First of two parts Depending on where you live in Japan, you may only have experienced a brief flurry of snow this winter. Perhaps if you live in southwestern Honshu or Kyushu, you won’t have seen any at all, except on the TV weather maps. Conversely, though, if you live on the Sea of Japan coast, or call Tohoku or Hokkaido home — or indeed, if you have ventured into or through the archipelago’s lofty, mountainous spine, then you can’t have avoided the tremendous accumulation of snow that is the splendor of winter in this country.
From my eighth-floor window, I look out on a view whose horizon extends from the volcanoes south of Shiko- tsu-ko to the mountains behind Sapporo. As we left last summer behind, I watched the first powdering of white creep down from the very tops of the mountains, moving steadily lower as the late autumn progressed into winter. Now, everything is white, right up to my doorstep, and the trees are clad with the stuff. Even the sasa, the tough, wiry dwarf bamboo that makes Japanese woods so distinctive, has bowed beneath the weight of snow and disappeared from view, not to reappear until sometime in April when the thaw begins.
All this snow, thankfully, turns the drabness of concrete into the brilliance and beauty of a winter’s day.
As regular readers will no doubt know, I have a passion for snow. I love being out in it, hiking, tracking, cross-country skiing — or just sitting in an outdoor hot-spring pool and feeling the flakes landing softly on my skin like white butterflies.
However, as I know to my cost, the moment you mention a passion for snow at a party, that old urban myth about Eskimos and the “hundreds of words to do with snow” that they have is sure to surface.
But what do we mean by “words to do with snow?” After all, in English there’s hardly a shortage. Immediately springing to mind are: avalanche, blizzard, blowing snow, dusting, flurry, frost, hardpack, powder snow, sleet, slush, snowbank, snow cornice, snowman, snowflake and snowstorm — not exactly a dearth of snow words.
Far, far better linguists than I have pointed out that it is in fact more important to count root forms (technically speaking, lexemes) than the words derived from them, especially in Eskimo languages. Such languages are inflectionally so complex that each single noun root may apparently have up to 280 distinct inflected forms. Verb roots are worse. They may each have more than 1,000, and listing them all would inevitably put the number of snow words into orbit. Some of the words are delightful though, with qanisqineq, for example, meaning “snow floating on water.” It’s not that English is such an impoverished language that it can’t convey that notion, it’s just that it can’t do it as concisely as having a single word for such an evocative concept.
It is easy to regard snow as some kind of impediment to daily life, or as the stuff of winter fun and sports — but really, it is a fantastic world of its own, one that has spawned a whole branch of science, called snow ecology, that I find fascinating.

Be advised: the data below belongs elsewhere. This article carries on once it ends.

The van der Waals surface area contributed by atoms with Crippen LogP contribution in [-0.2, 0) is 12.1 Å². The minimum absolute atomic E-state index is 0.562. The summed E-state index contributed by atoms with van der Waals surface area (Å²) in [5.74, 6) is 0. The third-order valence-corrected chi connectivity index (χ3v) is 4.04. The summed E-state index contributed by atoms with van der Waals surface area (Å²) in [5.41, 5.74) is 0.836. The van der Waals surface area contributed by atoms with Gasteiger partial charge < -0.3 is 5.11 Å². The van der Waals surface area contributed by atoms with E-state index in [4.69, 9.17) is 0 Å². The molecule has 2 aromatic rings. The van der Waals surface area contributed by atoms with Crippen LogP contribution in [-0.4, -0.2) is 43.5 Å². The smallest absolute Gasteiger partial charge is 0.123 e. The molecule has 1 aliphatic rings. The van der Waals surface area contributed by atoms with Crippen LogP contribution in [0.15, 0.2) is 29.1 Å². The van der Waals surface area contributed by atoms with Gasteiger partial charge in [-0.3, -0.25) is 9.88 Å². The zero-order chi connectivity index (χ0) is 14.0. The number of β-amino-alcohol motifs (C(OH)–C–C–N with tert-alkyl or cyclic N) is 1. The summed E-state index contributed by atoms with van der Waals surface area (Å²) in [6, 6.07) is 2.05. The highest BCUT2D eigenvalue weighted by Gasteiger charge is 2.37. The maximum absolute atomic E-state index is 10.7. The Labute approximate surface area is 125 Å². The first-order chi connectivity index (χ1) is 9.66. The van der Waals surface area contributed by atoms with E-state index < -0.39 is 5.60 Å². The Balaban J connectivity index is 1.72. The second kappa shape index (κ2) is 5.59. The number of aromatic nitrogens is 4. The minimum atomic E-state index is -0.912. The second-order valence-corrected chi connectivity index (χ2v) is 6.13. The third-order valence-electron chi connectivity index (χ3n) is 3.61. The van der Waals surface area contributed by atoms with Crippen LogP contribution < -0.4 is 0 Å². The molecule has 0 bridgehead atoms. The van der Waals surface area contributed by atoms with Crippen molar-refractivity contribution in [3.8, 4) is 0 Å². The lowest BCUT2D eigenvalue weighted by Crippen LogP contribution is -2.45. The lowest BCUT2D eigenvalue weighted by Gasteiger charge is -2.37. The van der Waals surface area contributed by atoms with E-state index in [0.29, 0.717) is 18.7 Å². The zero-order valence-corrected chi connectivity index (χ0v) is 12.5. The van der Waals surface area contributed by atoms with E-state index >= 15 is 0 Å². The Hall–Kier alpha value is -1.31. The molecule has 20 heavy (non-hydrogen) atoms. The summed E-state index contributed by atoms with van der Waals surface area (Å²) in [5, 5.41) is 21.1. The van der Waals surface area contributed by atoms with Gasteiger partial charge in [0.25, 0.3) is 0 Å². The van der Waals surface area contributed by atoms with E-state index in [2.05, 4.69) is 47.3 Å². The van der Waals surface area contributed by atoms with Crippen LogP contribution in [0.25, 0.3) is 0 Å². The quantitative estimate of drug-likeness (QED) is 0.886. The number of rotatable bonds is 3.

It’s only necessary to spend a day out in the snow to realize the incredible diversity that this supposedly singular element of water, in frozen form, offers. From a fine powder, falling like soft sugar, to thickly clumped wet flakes, there is an astonishing range of types. Then, after it has fallen and while it adheres to surfaces, it takes on different characteristics. It may lie soft as a fleece blanket, the surface kicking up like white dust as you walk over it. It may have frozen over in a weight-bearing crust, or be thick and viscous, clinging to your boots so much that even a short off-trail walk becomes a terrible labor.
Then over time, as it lies on the ground, snow compacts. Week after week, the additional pressure of newly fallen snow compresses previous falls beneath into layers that become denser, more ice-like and crystalline, so that by spring the dense layer may be firm enough to walk over while hardly sinking in at all.
From braving frigid air thick with falling snow in midwinter, by spring it can be a delight to walk in shorts and t-shirt across snowfields gleaming under a strong sun. By then, too, feathery clumps of falling snow (qanipalaat in one Eskimo language), are but a memory, and instead, words like snow crust (pukak) come into their own. Winter’s snowdrifts (apusiniq), though, linger in shadowed gullies and valleys, while elsewhere the vegetation begins to recover from its long winter under a heavy, cold, light-blocking blanket.
My first intimation that there might be more to snow than crystals, flakes, or powder came during a trip to the Antarctic Peninsula, when the only Eskimo word I knew was nunataq, meaning a mountain peak sticking up through a layer of accumulated glacial snow and ice. There it was summertime, penguins were in the middle of their breeding season and penguin chicks were pooping krill-pink goo across their colonies.
Then, as I walked across a snowfield to reach a particular Gentoo penguin colony, I only half took in the hint of color in the snow bank beside me, and subconsciously put it down to those pooping penguins. But on my return to the beach, I discovered that my footprints had left a bloodlike trail. Looking more carefully, though, I saw that the snow beneath my feet was stained neither with blood nor with penguin poop — but it most definitely was a faint red color. It was as if somehow the color was inside the snow.
An old Antarctica hand would have known immediately what it was, but for me it was a revelation — red snow, wow! Now I know it as “watermelon snow,” which I have seen since in long streaks across snowfields in various parts of the world. Back then, though, the very concept of colored snow was new to me, but somehow it rang bells — where had I heard of it before? Watch this space next week to learn more about the bizarre life forms that can lend a kaleidoscope of pigments to even the whitest snow.